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Conductive keratoplasty (CK):


Non-Invasive Eye Surgery for
Hyperopia and Presbyopia

Conductive keratoplasty (CK) is a relatively new type of refractive surgery that uses mild heat from radio waves to shrink the glue-like connective tissue (collagen) in the periphery of the cornea.
This steepens the cornea, giving farsighted patients with presbyopia better near and distance vision while improving near vision for patients with presbyopia alone.
If you are nearsighted, CK is not for you, although expanded indications such as for astigmatism correction are being studied.
Better surgical techniques and technology now address earlier problems with CK in that some corneas tended to revert to original states and vision corrections failed to remain stable (regression). With recent clinical studies revealing more stable results, CK is gaining wider acceptance among eye surgeons and patients.
Long-term data ultimately will determine whether CK's results will be comparable to other vision correction procedures such as LASIK.
CK technology exclusively belongs to Refractec Inc. (Irvine, Calif.), which markets the system under the trade name of Refractec ViewPoint CK. The Wall Street Journal estimates costs of CK vision correction per eye to be between $1,500 and $2,000, and a physician investment in the system to be about $50,000.
A similar technology known as laser thermal keratoplasty (LTK), on the other hand, appears to have faded away. The Hyperion LTK system had been sold by Sunrise Technologies International Inc., Menlo Park, Calif., which filed for bankruptcy in 2002 after initially receiving FDA approval to market the LTK system in 2000 for temporary reduction of hyperopia. The FDA approval also noted the tendency for patients treated with LTK to experience regression.
LTK used laser-based technology to achieve shrinkage of collagen, whereas CK uses radio waves applied at deeper levels within the cornea to achieve more lasting thermal effects. The main advantage of CK is that it is non-invasive. Unlike LASIK, CK does not involve knives or lasers cutting into ocular tissue, nor is any instrument inserted into the eye. Therefore, CK tends to cause fewer surgical complications than other refractive procedures.

CK, the Radio Waves Eye Surgery

Conductive keratoplasty received FDA approval in April 2002 for people 40 or older with mild farsightedness. In 2004, expanded FDA approval included presbyopia, a condition that develops beginning about middle age in which your eye's natural (crystalline) lens stiffens and can no longer focus at near, middle, and distant ranges at the same time. CK correction for presbyopia differs from hyperopia in that only one eye (the non-dominant eye) is corrected for near vision, while the other eye is left untreated.
After someone with presbyopia receives CK, the treated eye is able to see at near ranges, while the untreated eye sees at middle to distant ranges.
Candidates for this type of vision correction, known as monovision, may be asked first to wear contact lenses for near vision correction to make sure they are able to adapt. But this is not a requirement. The eye surgeon instead might hold a +1.00 lens for near vision correction in front of the non-dominant eye to see if the person experiences significant distance blur at a distance with both eyes open. People who do not have blurry distance vision under these circumstances likely are very good candidates for CK.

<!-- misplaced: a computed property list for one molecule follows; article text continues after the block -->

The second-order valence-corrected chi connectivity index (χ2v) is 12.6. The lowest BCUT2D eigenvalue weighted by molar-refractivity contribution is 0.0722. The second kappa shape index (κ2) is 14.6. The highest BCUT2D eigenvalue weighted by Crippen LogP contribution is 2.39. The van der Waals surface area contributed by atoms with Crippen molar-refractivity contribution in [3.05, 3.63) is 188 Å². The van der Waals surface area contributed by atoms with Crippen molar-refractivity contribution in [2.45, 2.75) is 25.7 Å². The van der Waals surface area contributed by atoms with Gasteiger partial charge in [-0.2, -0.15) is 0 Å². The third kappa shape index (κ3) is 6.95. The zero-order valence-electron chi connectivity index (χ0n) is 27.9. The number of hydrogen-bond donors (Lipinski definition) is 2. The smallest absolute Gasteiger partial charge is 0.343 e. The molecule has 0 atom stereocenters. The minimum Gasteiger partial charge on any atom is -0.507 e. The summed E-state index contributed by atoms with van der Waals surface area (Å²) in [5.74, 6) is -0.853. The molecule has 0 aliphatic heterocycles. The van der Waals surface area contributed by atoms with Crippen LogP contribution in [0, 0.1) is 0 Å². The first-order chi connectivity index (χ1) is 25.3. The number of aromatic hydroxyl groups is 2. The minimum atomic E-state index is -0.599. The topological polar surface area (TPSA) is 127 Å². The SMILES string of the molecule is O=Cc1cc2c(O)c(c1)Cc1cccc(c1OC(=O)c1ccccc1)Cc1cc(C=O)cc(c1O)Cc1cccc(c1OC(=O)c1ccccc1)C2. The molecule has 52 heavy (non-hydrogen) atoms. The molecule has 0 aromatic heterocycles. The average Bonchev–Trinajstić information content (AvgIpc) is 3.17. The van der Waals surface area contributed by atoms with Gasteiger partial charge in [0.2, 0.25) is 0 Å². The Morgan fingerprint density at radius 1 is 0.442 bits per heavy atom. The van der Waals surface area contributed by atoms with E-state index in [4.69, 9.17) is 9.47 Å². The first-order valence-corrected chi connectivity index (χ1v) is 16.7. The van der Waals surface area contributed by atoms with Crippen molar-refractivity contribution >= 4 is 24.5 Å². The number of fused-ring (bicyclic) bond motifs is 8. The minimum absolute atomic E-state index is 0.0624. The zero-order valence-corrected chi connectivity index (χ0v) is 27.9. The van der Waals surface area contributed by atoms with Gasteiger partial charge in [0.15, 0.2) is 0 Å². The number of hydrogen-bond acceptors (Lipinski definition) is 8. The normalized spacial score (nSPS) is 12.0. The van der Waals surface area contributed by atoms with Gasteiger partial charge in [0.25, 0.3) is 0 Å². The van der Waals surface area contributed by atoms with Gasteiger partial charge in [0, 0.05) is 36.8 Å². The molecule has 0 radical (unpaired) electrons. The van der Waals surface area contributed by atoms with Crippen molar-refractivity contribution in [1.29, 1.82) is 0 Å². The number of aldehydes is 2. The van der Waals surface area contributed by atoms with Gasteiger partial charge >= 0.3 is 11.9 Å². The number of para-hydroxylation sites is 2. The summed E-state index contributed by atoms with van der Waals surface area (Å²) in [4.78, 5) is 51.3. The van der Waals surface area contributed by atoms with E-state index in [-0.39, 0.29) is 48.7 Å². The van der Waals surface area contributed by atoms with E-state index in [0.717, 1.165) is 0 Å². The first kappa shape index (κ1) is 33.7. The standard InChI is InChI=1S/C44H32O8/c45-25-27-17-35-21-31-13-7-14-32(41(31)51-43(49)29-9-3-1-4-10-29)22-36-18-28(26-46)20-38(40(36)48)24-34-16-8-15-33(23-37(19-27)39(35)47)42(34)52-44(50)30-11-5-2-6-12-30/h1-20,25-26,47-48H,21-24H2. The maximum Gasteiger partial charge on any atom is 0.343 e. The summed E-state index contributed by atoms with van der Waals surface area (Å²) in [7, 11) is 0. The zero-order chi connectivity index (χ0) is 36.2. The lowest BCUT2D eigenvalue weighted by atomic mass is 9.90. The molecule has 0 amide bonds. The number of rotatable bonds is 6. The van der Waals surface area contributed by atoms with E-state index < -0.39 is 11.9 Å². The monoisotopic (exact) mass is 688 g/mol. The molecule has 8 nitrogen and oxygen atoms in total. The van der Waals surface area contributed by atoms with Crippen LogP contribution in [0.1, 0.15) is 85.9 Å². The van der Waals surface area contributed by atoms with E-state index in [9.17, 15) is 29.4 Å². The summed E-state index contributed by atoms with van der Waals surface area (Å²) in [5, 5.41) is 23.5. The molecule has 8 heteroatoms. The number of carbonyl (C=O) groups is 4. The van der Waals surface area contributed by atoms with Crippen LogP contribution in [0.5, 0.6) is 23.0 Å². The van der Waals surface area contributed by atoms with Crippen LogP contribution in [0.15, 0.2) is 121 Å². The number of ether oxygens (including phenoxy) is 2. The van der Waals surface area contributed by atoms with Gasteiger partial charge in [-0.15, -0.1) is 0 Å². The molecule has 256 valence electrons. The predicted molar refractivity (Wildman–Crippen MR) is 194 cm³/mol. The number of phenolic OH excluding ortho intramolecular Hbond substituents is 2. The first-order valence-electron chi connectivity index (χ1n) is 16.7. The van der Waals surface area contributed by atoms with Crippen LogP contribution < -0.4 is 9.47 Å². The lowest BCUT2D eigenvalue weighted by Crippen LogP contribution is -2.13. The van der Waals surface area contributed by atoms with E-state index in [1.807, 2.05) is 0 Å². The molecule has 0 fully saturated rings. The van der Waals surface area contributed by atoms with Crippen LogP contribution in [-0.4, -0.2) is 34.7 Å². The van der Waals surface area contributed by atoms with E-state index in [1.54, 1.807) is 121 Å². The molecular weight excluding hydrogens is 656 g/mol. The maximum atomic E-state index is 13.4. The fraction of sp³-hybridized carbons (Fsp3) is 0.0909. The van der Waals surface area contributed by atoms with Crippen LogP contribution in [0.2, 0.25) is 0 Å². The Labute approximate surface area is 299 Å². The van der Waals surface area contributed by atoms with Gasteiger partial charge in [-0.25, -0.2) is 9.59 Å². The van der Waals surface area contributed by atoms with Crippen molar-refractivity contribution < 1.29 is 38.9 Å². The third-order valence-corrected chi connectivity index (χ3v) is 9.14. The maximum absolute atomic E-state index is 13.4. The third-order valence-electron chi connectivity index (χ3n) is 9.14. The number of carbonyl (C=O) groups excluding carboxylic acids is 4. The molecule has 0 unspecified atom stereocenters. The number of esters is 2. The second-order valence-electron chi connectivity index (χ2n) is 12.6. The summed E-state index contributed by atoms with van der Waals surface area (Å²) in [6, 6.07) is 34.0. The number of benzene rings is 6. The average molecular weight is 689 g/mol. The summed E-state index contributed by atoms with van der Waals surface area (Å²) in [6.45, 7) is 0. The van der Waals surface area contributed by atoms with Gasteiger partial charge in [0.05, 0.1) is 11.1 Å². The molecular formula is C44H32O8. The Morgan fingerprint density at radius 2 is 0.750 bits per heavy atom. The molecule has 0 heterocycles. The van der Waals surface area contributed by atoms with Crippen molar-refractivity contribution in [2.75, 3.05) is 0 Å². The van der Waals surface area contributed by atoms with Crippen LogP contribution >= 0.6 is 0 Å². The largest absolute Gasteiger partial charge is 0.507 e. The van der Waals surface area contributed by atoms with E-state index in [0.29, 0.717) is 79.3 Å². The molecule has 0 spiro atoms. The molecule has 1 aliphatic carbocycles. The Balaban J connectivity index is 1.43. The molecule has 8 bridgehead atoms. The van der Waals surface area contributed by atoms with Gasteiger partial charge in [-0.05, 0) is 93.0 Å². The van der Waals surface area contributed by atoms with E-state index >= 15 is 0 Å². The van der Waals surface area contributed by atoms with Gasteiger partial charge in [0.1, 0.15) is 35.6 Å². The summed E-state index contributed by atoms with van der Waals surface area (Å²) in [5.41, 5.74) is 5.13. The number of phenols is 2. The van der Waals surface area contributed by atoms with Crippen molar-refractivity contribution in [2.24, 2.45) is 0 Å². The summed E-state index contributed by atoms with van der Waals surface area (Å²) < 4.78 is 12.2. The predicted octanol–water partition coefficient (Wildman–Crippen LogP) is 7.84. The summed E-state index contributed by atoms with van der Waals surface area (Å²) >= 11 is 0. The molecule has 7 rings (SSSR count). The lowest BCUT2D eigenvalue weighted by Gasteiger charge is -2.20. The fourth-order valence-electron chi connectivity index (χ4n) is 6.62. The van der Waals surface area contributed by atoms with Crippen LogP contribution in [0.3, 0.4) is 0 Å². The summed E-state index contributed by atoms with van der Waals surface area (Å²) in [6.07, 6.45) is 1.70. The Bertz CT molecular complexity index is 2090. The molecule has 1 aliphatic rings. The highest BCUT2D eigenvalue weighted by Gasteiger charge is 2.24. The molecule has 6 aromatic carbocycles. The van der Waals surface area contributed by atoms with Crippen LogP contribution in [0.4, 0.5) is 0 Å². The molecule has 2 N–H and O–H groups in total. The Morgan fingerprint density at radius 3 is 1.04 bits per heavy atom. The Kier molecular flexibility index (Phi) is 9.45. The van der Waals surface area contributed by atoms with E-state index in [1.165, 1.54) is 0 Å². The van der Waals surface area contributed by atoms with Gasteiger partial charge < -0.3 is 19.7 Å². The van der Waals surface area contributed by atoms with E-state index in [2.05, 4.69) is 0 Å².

CK offers a major advantage in that the procedure is less likely to blur distance vision with monovision correction than contact lenses or laser vision correction.
CK uses heat from radio frequency waves to shrink collagen and change the shape of the cornea. The surgeon uses a hand-piece containing a tiny, pen-shaped probe (Keratoplast Tip) that releases the frequency over the periphery of the cornea. The procedure takes about 15 minutes.
To qualify for CK correction of hyperopia, you must be 40 or older and have between +0.75 and +3.25 diopters of refractive error, with no more than 0.75 diopters of astigmatism. Also, your glasses or contact lens prescription cannot have changed within one year before the surgery.
To make sure CK correction of presbyopia is right for you, your eye surgeon may test you with a trial period of wearing monovision contact lenses in which one eye is corrected for near vision and the other eye is corrected for far vision. Or, the surgeon may determine if you are a good candidate for monovision correction by holding a test lens in front of your non-dominant eye to make sure your distance vision remains sharp. [Read more about monovision with contact lenses.]
CK treatment parameters for presbyopia allow induction of myopia in the eye being corrected for near vision between a range of -1.00 to -2.00 diopters. As with hyperopia correction, your glasses or contact lens prescription cannot have changed within one year before the surgery.
Note also that FDA approvals indicate that CK corrections at this time are temporary, although recent improvements in surgical technique appear to be stabilizing outcomes.






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